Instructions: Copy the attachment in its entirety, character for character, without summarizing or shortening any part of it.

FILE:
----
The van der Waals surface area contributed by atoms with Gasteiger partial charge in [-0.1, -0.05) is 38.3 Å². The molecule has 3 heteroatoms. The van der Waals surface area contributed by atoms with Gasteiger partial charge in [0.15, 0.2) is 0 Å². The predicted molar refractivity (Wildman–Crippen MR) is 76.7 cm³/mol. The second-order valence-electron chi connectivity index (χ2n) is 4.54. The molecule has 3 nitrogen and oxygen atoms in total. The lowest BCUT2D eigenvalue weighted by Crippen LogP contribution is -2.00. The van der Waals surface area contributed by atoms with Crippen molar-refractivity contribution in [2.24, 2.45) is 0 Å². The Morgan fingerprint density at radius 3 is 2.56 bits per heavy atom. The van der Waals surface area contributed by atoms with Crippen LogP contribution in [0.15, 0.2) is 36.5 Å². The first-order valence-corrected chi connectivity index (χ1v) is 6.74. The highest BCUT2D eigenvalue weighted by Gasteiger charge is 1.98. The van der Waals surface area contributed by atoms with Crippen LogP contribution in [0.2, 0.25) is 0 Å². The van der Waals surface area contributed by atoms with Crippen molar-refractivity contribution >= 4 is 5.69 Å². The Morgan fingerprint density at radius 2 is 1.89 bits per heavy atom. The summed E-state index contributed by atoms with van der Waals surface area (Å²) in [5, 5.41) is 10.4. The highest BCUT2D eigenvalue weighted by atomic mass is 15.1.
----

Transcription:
The van der Waals surface area contributed by atoms with Gasteiger partial charge in [-0.1, -0.05) is 38.3 Å². The molecule has 3 heteroatoms. The van der Waals surface area contributed by atoms with Gasteiger partial charge in [0.15, 0.2) is 0 Å². The predicted molar refractivity (Wildman–Crippen MR) is 76.7 cm³/mol. The second-order valence-electron chi connectivity index (χ2n) is 4.54. The molecule has 3 nitrogen and oxygen atoms in total. The lowest BCUT2D eigenvalue weighted by Crippen LogP contribution is -2.00. The van der Waals surface area contributed by atoms with Crippen molar-refractivity contribution in [2.24, 2.45) is 0 Å². The Morgan fingerprint density at radius 3 is 2.56 bits per heavy atom. The van der Waals surface area contributed by atoms with Crippen LogP contribution in [0.15, 0.2) is 36.5 Å². The first-order valence-corrected chi connectivity index (χ1v) is 6.74. The highest BCUT2D eigenvalue weighted by Gasteiger charge is 1.98. The van der Waals surface area contributed by atoms with Crippen LogP contribution in [0.2, 0.25) is 0 Å². The van der Waals surface area contributed by atoms with Crippen molar-refractivity contribution >= 4 is 5.69 Å². The Morgan fingerprint density at radius 2 is 1.89 bits per heavy atom. The summed E-state index contributed by atoms with van der Waals surface area (Å²) in [5, 5.41) is 10.4. The highest BCUT2D eigenvalue weighted by atomic mass is 15.1.